"It feels wonderful," Kohli said about his bowlers' performances in the recent series. "They deserve a lot more credit than they usually get otherwise. The game has moved forward as a batsman's game, the shorter formats. When the bowlers step up in the deciding games, that becomes the difference. If you see both teams got close to their totals, but it was the bowling side who did better and won the game. The game has boiled down to basically be that. If the wicket is not offering much to the bowlers, the team that bowls better usually wins it.
"Our bowlers have shown better nerves in tough situations, better than the oppositions for a while now. That is something that makes me very proud, and they are also very pleased with their efforts and execution of plans. We are quite confident where we stand as a team, and as a bowling unit they definitely deserve a lot more credit for winning these past few series that they have, than they get usually. Big congratulations to them and hats off to the way they have bowled."
Apart from feeling lucky to have such bowlers, Kohli himself has ensured the right bowler is used at the right time. On Tuesday, New Zealand must have known that half of India's overs would be bowled by Bumrah and Bhuvneshwar together, but Kohli showed he was not rigid. Unlike he has done almost always in the past, Kohli didn't save them for the end. He bowled Bhuvneshwar out by the halfway mark, and gave Bumrah the penultimate over instead of the last so that India's top two bowlers would stifle the batsmen in the middle and the asking rate would shoot up at the end. He then handed the last over to Hardik Pandya, having ensured that he had a cushion of 19 runs.
"We have developed some good habits in recent times and it's important that we continue that," Kohli said. "Especially, in games like this it feels even better that we've been able to execute our plans. To do so in a decider game and to execute that so well [is great]. Our bowlers did a great job and didn't give too many boundary balls, that made the difference in the end. We wanted our best bowlers to get done early so that they (New Zealand) would have to score a lot in the end.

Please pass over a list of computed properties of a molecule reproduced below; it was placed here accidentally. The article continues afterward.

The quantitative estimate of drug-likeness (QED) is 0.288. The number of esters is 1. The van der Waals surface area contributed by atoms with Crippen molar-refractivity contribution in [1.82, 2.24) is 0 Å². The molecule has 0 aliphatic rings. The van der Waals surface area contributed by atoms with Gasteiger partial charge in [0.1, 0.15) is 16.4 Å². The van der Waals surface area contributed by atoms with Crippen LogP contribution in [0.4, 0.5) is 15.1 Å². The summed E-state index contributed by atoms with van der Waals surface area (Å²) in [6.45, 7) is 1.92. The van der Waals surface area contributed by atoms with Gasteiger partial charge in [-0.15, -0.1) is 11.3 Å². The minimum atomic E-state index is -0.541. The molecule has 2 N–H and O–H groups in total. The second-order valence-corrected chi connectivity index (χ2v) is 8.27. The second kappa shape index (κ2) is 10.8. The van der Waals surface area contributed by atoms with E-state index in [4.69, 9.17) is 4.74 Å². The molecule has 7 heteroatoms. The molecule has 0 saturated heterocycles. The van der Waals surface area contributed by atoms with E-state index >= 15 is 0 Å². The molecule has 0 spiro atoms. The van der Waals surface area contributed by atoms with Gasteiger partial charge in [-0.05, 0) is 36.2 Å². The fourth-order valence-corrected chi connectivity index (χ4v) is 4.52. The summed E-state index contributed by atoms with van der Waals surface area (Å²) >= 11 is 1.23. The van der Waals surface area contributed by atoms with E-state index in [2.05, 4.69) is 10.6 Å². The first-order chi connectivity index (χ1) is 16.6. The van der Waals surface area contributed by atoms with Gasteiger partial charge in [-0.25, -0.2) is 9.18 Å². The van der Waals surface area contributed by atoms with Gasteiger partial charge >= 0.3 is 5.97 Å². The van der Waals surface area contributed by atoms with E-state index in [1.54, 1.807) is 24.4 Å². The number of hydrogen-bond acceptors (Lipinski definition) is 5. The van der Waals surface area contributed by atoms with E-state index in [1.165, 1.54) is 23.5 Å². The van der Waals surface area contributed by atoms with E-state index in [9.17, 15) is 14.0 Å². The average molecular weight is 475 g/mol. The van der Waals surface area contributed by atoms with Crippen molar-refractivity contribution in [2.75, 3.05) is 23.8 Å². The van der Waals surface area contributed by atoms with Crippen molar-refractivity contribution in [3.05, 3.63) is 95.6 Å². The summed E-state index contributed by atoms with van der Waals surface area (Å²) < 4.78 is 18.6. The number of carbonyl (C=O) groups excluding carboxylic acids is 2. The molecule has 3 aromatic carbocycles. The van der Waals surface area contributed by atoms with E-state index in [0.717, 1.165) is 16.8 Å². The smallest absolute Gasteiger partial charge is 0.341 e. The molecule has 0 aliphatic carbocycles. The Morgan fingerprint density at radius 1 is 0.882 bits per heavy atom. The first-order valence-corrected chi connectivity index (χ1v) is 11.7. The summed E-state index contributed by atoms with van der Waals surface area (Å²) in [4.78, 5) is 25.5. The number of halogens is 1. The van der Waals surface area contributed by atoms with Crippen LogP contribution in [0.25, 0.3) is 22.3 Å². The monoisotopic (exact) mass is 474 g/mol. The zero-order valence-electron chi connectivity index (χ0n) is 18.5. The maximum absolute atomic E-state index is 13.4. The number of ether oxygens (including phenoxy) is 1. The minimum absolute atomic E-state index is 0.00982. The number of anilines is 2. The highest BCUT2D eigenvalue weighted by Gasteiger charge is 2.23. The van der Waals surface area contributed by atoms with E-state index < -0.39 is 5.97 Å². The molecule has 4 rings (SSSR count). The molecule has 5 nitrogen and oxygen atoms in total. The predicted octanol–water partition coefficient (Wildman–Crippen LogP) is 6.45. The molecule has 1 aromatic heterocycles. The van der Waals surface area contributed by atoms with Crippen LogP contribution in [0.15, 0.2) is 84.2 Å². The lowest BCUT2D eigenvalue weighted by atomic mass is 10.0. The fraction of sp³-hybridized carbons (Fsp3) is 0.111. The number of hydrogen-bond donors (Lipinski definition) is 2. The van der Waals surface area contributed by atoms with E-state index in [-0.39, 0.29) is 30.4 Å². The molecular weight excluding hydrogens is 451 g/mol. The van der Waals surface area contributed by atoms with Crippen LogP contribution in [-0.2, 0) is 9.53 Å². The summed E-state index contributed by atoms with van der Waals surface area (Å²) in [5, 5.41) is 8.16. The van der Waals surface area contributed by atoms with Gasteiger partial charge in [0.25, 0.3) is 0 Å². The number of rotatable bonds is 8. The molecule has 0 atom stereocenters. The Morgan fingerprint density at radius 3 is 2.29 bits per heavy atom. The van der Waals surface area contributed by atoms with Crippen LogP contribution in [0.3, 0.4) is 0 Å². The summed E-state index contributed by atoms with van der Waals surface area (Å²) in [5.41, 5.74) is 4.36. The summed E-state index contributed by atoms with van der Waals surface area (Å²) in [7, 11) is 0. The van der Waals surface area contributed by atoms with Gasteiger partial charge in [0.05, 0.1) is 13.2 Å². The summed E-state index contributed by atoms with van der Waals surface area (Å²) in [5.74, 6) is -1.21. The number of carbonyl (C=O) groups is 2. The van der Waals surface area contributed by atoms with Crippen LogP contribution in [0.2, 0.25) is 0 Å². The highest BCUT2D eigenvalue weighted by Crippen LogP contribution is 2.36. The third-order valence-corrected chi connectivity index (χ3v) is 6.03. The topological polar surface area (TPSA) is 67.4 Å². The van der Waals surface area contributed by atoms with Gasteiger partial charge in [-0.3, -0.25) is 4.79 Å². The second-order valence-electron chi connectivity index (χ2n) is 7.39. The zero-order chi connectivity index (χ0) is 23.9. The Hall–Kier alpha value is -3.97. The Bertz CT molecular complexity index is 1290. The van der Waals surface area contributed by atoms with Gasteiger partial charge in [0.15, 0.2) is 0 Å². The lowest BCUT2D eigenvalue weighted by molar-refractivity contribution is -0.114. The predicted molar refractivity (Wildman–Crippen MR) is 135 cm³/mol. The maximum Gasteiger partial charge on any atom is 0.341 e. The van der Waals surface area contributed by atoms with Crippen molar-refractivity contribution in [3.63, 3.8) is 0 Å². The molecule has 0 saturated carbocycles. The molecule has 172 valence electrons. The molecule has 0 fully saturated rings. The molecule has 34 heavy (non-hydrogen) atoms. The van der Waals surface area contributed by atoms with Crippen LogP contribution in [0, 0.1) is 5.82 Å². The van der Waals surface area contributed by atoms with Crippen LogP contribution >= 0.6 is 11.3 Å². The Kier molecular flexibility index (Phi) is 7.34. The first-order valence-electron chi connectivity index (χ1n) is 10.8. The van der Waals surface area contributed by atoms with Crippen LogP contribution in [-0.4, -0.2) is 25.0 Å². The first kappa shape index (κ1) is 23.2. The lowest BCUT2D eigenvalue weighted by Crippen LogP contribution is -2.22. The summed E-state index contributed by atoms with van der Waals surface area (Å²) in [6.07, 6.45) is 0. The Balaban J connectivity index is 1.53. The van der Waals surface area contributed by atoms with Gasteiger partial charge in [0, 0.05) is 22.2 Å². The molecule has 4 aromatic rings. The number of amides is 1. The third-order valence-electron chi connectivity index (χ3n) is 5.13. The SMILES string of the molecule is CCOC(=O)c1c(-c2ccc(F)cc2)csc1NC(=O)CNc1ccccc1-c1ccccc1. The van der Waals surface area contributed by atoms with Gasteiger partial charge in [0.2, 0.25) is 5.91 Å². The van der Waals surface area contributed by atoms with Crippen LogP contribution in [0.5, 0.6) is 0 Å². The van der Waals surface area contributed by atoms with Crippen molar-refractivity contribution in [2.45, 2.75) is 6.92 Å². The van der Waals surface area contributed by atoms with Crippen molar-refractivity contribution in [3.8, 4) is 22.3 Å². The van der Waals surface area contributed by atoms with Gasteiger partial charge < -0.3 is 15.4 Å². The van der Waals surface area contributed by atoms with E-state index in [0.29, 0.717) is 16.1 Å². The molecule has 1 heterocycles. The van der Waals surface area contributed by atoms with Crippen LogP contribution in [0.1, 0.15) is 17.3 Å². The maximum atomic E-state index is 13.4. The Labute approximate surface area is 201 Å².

"We had the confidence in Hardik, whose offcutters are very effective. And the wicket was very damp tonight, so the ball was sticking to the wicket. They (bowlers) also executed the plans well. It is important to give them confidence as well. I was going up to Pandya but he himself said, 'I'll do it, you don't have to worry.' As a captain, when you get that kind of confidence from your bowlers, you aren't left with much to say. He showed the confidence in his abilities and he finished off the game well."
Kohli will probably agree with Pakistan's Azhar Mahmood who recently said, "batsmen win you games, bowlers win you tournaments". In recent times, Kohli's bowlers have helped him win six limited-overs matches in Sri Lanka, five out of the seven against Australia at home, and another four out of six against New Zealand, taking the series tally to five (the T20 series tied against Australia) in less than three months.
These bowlers can now bask in the glory they have attained for themselves as the Test line-up will take over in a week against Sri Lanka and the next limited-overs matches are still more than a month away.